Adventures in the land of nucs…

So remember how I thought I maimed Connie’s queen? I’m not sure if I did or not, but if I did, they must have already had a new queen in the works. Because get THIS: there was a laying queen in the hive, about 2 weeks ahead of schedule. What do ya think? Crazy isn’t it?

If I maimed the queen on May 26th, assuming they used a 3-4 day old larvae (the last day that the larva is fed royal jelly before switching to worker bee bread), she would have emerged June 7th at the latest and June 6th at the earliest. So we checked Connie’s purple hive (appropriate that her purple hive houses bees from my purple hive!) and guess what?? A ripped out queen cell….eggs….and (drumroll please) FAT LARVAE!!!! Ready to be capped! So if there was a virgin she’s been laying since last weekend. Clearly anything I may have done to the queen, did not result in those queen cells since there wouldn’t be any eggs until the end of the week at the earliest.

So I figure these are the 3 options:

1. I did NOT maim the queen and they had a queen in the works the whole time (how could we have missed it???) and they just replaced her.

2. I DID maim the queen and they had a queen in the works and they just replaced her with a queen in waiting.

3. The old queen is still there, she killed the virgin and has kept laying. This is my favorite theory but Connie didn’t see eggs or larvae last weekend.

In either case, she has a laying queen a lot sooner than I expected.

The other hive (a green one) is a new nuc she installed 2 weeks ago and had loads of swarm cells. Swarm cells people! It was a nuc from HTKrantz in Frederick and it looked really good. Lots of bees that wanted to swarm… We desperately tried to find the queen to no avail (she was not marked, mind you if she was marked it would not guarantee that we would find her). I wanted to take her out and place her into a nuc and dump lots of bees to make a “fake swarm,” this would make them think a swarm had occurred and hopefully stave off an actual one. But failing that, we took out frames of eggs that we thought she would be on, shook some bees into the nuc and called it good. The parent hive didn’t have frames of only nectar/honey for us to shake forager bees off of so we settled for taking whatever bees we could get.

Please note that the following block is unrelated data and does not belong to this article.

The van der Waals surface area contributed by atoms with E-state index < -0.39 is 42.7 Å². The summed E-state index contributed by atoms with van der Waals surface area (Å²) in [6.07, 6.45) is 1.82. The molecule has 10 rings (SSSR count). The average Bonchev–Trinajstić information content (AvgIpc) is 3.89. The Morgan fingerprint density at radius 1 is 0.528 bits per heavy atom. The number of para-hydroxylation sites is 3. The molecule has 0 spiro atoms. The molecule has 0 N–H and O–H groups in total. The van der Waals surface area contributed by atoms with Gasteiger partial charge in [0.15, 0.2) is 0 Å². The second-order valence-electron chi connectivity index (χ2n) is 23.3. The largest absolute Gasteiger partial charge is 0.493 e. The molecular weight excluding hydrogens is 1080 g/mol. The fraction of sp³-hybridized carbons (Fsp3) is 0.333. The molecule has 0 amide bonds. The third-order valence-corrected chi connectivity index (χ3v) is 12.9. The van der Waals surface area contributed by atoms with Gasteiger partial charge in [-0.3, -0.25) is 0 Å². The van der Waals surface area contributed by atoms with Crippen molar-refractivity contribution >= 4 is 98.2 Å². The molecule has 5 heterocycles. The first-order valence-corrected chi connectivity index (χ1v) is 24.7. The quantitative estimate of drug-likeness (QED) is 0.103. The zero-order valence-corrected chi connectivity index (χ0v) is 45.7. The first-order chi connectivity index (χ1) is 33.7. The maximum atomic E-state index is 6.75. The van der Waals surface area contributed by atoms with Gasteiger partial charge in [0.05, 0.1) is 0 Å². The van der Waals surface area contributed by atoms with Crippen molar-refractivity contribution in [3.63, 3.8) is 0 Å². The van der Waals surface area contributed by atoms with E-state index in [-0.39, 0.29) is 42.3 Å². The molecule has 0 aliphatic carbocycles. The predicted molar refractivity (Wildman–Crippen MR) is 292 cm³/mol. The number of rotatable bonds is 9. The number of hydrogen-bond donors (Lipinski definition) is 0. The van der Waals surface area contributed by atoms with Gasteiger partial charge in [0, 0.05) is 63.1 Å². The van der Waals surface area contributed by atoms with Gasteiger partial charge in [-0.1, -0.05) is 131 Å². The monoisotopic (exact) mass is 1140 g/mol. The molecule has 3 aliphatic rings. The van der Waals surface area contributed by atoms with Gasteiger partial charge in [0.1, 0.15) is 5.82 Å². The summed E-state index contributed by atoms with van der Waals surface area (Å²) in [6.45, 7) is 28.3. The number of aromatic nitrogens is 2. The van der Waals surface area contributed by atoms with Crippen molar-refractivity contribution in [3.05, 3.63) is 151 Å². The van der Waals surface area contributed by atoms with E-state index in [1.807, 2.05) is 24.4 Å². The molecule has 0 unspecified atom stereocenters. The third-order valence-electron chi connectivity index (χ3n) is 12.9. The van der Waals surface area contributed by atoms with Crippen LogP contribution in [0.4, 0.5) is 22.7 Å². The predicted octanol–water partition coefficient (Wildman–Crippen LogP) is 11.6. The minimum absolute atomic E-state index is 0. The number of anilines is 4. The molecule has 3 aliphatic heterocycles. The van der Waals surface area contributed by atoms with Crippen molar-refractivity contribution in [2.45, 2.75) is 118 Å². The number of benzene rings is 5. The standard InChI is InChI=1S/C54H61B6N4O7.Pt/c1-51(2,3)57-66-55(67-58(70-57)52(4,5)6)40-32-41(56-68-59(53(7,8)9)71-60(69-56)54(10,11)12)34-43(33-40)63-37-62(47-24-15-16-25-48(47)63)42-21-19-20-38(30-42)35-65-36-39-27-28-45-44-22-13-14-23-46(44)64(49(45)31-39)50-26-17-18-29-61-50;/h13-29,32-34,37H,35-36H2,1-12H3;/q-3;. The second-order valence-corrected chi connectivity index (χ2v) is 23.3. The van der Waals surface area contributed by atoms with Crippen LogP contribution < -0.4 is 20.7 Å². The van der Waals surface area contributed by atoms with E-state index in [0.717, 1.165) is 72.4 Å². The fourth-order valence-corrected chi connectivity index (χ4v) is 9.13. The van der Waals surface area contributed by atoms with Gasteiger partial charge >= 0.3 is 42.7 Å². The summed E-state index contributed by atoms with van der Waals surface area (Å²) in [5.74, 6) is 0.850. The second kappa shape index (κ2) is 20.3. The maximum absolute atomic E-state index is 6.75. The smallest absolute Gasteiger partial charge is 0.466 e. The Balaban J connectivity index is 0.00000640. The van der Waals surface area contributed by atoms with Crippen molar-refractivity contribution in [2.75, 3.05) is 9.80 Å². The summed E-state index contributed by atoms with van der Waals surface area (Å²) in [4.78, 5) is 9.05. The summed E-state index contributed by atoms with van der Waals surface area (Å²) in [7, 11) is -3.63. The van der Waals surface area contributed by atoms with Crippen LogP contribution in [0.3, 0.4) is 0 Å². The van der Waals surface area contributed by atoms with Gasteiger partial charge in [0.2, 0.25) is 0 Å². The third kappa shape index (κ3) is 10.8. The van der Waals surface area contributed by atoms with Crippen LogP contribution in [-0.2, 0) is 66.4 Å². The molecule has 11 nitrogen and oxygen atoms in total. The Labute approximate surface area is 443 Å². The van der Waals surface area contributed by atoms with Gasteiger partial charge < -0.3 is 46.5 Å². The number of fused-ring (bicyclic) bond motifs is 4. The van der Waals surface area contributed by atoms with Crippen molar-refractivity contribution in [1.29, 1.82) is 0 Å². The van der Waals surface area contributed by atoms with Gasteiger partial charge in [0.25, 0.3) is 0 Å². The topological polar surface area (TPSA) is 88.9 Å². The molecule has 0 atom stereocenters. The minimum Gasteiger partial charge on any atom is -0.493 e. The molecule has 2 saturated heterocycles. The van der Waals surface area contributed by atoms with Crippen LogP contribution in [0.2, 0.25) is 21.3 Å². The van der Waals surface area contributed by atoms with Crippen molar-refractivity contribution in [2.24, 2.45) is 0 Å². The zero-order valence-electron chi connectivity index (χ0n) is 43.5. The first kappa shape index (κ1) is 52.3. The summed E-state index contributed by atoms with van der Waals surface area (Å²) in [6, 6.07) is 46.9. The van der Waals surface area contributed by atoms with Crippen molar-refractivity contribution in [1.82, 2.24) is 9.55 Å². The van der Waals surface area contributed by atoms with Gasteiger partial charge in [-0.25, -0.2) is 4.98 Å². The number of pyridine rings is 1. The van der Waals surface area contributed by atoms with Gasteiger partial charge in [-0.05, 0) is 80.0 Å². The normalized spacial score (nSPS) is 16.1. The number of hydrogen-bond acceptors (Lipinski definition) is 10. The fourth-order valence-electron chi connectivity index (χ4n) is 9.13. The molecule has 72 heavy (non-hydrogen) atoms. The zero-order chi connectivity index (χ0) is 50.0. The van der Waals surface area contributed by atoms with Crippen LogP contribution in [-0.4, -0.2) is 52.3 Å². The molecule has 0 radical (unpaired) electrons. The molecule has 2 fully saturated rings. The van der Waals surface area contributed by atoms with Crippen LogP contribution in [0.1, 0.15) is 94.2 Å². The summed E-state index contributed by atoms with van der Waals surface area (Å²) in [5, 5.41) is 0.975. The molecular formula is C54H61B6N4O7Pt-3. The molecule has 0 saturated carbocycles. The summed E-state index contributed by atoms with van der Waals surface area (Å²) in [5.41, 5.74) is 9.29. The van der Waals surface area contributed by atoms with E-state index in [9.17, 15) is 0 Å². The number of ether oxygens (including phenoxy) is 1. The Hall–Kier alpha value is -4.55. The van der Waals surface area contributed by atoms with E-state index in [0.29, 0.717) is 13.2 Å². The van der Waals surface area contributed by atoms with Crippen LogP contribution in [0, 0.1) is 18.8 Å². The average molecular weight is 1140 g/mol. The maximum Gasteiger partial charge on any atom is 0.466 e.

The plan at this point is to recheck the hives either Wednesday or Thursday; Connie will look for queen cells in the nuc, if she finds them she’ll know there’s no queen in there and she’s still in the hive. She will look for the queen as hard as she can and IF the queen is located, the queen will be moved into the nuc, any frames with queen cups FROM the nuc will go TO the parent hive, effectively switching them. Our goal is to avoid a swarm, for various reasons. Whether or not she finds the queen, the hive will be given LOADS of space via new frames. 

I’m going to start bringing my camera with me.

We’re keeping our fingers crossed. Oh, and my VSH queen will be ready for me on Monday!


One comment

  1. Bees are always playing these tricks on us. I would seriously consider putting a camera in our hive to see what really is going on, but knowing our bees they’d plug-up the lens with propolis.

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